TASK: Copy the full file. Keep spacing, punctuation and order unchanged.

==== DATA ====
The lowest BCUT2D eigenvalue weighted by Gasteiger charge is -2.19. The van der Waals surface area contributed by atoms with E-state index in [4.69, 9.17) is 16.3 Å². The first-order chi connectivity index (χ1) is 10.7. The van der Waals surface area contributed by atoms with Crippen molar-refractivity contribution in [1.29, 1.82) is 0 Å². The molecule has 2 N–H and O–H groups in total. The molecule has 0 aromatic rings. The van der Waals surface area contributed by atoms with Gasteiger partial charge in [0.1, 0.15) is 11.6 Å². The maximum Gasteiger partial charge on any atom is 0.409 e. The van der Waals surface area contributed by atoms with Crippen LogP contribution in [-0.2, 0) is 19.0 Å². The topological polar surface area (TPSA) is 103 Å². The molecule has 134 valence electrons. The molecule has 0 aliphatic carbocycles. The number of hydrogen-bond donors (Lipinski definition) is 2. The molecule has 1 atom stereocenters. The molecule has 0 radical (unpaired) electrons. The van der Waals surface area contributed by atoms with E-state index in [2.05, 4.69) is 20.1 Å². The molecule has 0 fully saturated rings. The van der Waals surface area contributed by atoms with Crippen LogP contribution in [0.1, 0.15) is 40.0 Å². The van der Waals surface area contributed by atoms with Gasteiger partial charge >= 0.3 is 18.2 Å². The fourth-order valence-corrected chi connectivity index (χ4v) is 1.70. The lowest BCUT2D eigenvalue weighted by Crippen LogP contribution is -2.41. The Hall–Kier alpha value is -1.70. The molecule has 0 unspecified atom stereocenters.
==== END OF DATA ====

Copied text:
The lowest BCUT2D eigenvalue weighted by Gasteiger charge is -2.19. The van der Waals surface area contributed by atoms with E-state index in [4.69, 9.17) is 16.3 Å². The first-order chi connectivity index (χ1) is 10.7. The van der Waals surface area contributed by atoms with Crippen molar-refractivity contribution in [1.29, 1.82) is 0 Å². The molecule has 2 N–H and O–H groups in total. The molecule has 0 aromatic rings. The van der Waals surface area contributed by atoms with Gasteiger partial charge in [0.1, 0.15) is 11.6 Å². The maximum Gasteiger partial charge on any atom is 0.409 e. The van der Waals surface area contributed by atoms with Crippen LogP contribution in [-0.2, 0) is 19.0 Å². The topological polar surface area (TPSA) is 103 Å². The molecule has 134 valence electrons. The molecule has 0 aliphatic carbocycles. The number of hydrogen-bond donors (Lipinski definition) is 2. The molecule has 1 atom stereocenters. The molecule has 0 radical (unpaired) electrons. The van der Waals surface area contributed by atoms with E-state index in [2.05, 4.69) is 20.1 Å². The molecule has 0 fully saturated rings. The van der Waals surface area contributed by atoms with Crippen LogP contribution in [0.1, 0.15) is 40.0 Å². The van der Waals surface area contributed by atoms with Gasteiger partial charge >= 0.3 is 18.2 Å². The fourth-order valence-corrected chi connectivity index (χ4v) is 1.70. The lowest BCUT2D eigenvalue weighted by Crippen LogP contribution is -2.41. The Hall–Kier alpha value is -1.70. The molecule has 0 unspecified atom stereocenters.